• a pinkish nudibranch
    ... that Spurilla neapolitana (pictured) defends itself with stinging cells derived from the sea anemones it eats?
  • a right handed shell with a palatal tooth
    ... that Pupilla pratensis (shell pictured) has long been neglected in the malacological literature?
  • a lake Skadar between Albania and Montenegro
    ... that there are 12 endemic species of freshwater snails in Lake Skadar (map pictured)?
  • a left handed shell
    ... that the land snail Balea sarsii (shell pictured) has been overlooked for a long time?
  • a cylindrical brown shell
    ... that the land snail Vertigo ultimathule (shell pictured) is endemic to the northernmost part of Scandinavia?
  • a narrowly conical shell
    ... that flashes of light emitted by the sea snail Hinea brasiliana (shell pictured) may act as a "burglar alarm"?
  • ... that Candidula arganica, a snail found in the north of the Iberian Peninsula, lives primarily in meadows?


  • ... that Candidula spadae, a snail native to Central Italy, is at risk in part because of tourist activities?


  • an apical view of a valvatiform white shell
    ... that the subterranean freshwater snail Hauffenia sp. from Slovakia (shell pictured) has been an undescribed species since the 1980s?
  • apertural view of a brown shell
    ... that land snails of the genus Abbottella (Abbottella calliotropis shell pictured) live on the islands of Hispaniola and Cuba?
  • a human hand holding a large snail
    ... that the snail Tonna galea (pictured) is one of very few species of prosobranch gastropods that are luminescent?
  • apical view of a brown shell
    ... that the land snail Notodiscus hookeri (shell pictured) has unique shell structure among all gastropods?
  • a snail with a translucent shell
    ... that the microscopic cave snail Zospeum tholussum (pictured) is so slow that in a week's time it may only move a few millimeters or centimeters in circles?


  • a crawling orange land snail
    ... that the land snail Omalonyx convexus (pictured) can also be found submerged among macrophytes?
  • Pterynotus loebbeckei.jpg
    ... that the malacologist S. Peter Dance said the shell of Pterynotus loebbeckei, (pictured), was the "most exquisite natural object" he had ever seen?


  • black-brown shell
    ... that the only brackish-water pachychilid species, Faunus ater (shell pictured), has a shell that is unique among all the Cerithioidea?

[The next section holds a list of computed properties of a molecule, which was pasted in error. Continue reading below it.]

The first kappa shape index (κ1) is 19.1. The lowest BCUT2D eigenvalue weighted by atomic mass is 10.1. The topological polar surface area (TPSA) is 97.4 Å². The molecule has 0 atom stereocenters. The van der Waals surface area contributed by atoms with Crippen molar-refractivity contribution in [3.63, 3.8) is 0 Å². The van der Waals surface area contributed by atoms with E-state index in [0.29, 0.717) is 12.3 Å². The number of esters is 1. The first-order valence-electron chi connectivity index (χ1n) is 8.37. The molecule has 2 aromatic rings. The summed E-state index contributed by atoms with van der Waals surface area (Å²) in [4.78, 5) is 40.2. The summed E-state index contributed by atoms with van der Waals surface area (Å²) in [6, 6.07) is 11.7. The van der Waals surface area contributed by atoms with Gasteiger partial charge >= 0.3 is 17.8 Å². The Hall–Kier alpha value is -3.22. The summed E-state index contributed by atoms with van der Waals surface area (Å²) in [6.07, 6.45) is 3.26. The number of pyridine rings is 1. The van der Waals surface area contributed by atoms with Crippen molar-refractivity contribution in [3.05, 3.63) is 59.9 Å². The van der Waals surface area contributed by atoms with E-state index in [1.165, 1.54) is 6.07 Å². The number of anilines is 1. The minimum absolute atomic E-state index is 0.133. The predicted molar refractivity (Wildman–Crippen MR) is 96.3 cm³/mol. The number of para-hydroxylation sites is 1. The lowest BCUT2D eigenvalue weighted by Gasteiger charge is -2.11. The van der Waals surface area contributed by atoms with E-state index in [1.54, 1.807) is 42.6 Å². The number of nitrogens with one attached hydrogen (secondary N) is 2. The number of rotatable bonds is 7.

• a limper among seaweed
    ... that the owl limpet (pictured) maintains a small meadow of algal turf for its own exclusive use?


In the news

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2010

  • 16 July 2010: A new subfamily is established within the Chondrinidae.





  • A list of new Wikipedia articles about gastropods, including those that simply mention the words snail, slug, conch, etc. A bot creates this list, usually every three days.

Selected image

Pseudunela cornuta 2.jpg

A 3D reconstruction of the general anatomy of a preserved specimen of the minute (3 mm) sea slug Pseudunela cornuta, viewed from the right-hand side of the animal. This extremely small, shell-less species of opisthobranch gastropod is found in the Solomon Islands.

In this image, the different internal organ systems of the animal are shown in artificial colors in order to be easier to view and understand. The mass which is colored green near the tip of the animal's visceral hump is the digestive gland. The black dot with the notation "ey" at the head end marks the position of the right eye. "f" marks the foot.

Lists of gastropods

Related WikiProjects

Major topics

  • Introductory articles
Gastropoda, snail, slug, land snail, freshwater snail, sea snail, sea slug
  • Anatomy of hard parts
Gastropod shell, operculum, radula, love dart, clausilium
  • Anatomy by systems
Digestive system of gastropods, respiratory system of gastropods, circulatory system of gastropods, excretory system of gastropods, sensory organs of gastropods, nervous system of gastropods, reproductive system of gastropods
  • The current taxonomy
Taxonomy of the Gastropoda (Bouchet & Rocroi, 2005), and also, changes in the taxonomy of gastropods since 2005


  • Gastropods with significant positive human impact
As food Ornaments, pearls, etc Research on nerve conduction Source of medicines For other sciences
Conch species
Abalone species
Whelk species
Common periwinkle
Escargot species
and many others
Nacre
Abalone
Trochus
Turbo
Lobatus gigas
Puka shell
Aplysia species
Conus species
Shelled taxa are valuable in archaeological and paleontological studies
  • Gastropods with significant negative human impact
Most invasive on land Most invasive in freshwater Most invasive in saltwater Vectors for diseases
Achatina fulica
Euglandina rosea
Arion vulgaris
Pomacea canaliculata
Potamopyrgus antipodarum
Batillaria attramentaria
Boonea bisuturalis
Ceratostoma inornatum
Crepidula fornicata
Ilyanassa obsoleta
Littorina littorea
Rapana venosa
Urosalpinx cinerea
Biomphalaria glabrata
Oncomelania hupensis
Bulinus truncatus

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Subcategories

Categories about gastropods:

Request to editors: please do not create any more categories of gastropods by country. Instead create list articles, article with a list of the marine or non-marine gastropods of whichever country or area you are interested in. We would also like to empty and delete the two remaining country categories we have, adding that information to list articles instead. Thank you.